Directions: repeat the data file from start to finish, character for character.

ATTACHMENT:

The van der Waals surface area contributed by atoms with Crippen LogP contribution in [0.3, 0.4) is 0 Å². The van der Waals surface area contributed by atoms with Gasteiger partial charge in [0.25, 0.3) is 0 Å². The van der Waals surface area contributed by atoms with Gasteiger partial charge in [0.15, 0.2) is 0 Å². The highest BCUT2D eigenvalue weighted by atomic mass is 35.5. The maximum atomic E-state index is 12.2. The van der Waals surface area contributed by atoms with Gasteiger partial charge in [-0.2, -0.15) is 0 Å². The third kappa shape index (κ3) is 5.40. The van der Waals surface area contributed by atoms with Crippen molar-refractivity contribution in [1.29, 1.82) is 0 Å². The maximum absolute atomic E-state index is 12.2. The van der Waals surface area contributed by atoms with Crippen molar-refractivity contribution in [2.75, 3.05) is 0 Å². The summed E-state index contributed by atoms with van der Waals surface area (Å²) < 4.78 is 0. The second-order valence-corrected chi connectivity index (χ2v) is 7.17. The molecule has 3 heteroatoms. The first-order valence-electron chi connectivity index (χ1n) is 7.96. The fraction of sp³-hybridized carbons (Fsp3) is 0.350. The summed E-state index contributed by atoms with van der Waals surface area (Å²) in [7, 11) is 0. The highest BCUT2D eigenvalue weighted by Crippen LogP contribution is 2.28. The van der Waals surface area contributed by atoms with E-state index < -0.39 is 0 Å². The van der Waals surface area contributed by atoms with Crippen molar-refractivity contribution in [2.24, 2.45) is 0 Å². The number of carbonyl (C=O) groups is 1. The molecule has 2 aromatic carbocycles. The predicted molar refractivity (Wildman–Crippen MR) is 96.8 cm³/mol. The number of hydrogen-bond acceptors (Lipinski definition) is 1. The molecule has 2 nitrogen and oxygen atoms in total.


The van der Waals surface area contributed by atoms with Crippen LogP contribution in [0.3, 0.4) is 0 Å². The van der Waals surface area contributed by atoms with Gasteiger partial charge in [0.25, 0.3) is 0 Å². The van der Waals surface area contributed by atoms with Gasteiger partial charge in [0.15, 0.2) is 0 Å². The highest BCUT2D eigenvalue weighted by atomic mass is 35.5. The maximum atomic E-state index is 12.2. The van der Waals surface area contributed by atoms with Gasteiger partial charge in [-0.2, -0.15) is 0 Å². The third kappa shape index (κ3) is 5.40. The van der Waals surface area contributed by atoms with Crippen molar-refractivity contribution in [1.29, 1.82) is 0 Å². The maximum absolute atomic E-state index is 12.2. The van der Waals surface area contributed by atoms with Crippen molar-refractivity contribution in [2.75, 3.05) is 0 Å². The summed E-state index contributed by atoms with van der Waals surface area (Å²) < 4.78 is 0. The second-order valence-corrected chi connectivity index (χ2v) is 7.17. The molecule has 3 heteroatoms. The first-order valence-electron chi connectivity index (χ1n) is 7.96. The fraction of sp³-hybridized carbons (Fsp3) is 0.350. The summed E-state index contributed by atoms with van der Waals surface area (Å²) in [7, 11) is 0. The highest BCUT2D eigenvalue weighted by Crippen LogP contribution is 2.28. The van der Waals surface area contributed by atoms with E-state index < -0.39 is 0 Å². The van der Waals surface area contributed by atoms with Crippen molar-refractivity contribution in [2.24, 2.45) is 0 Å². The number of carbonyl (C=O) groups is 1. The molecule has 2 aromatic carbocycles. The predicted molar refractivity (Wildman–Crippen MR) is 96.8 cm³/mol. The number of hydrogen-bond acceptors (Lipinski definition) is 1. The molecule has 2 nitrogen and oxygen atoms in total.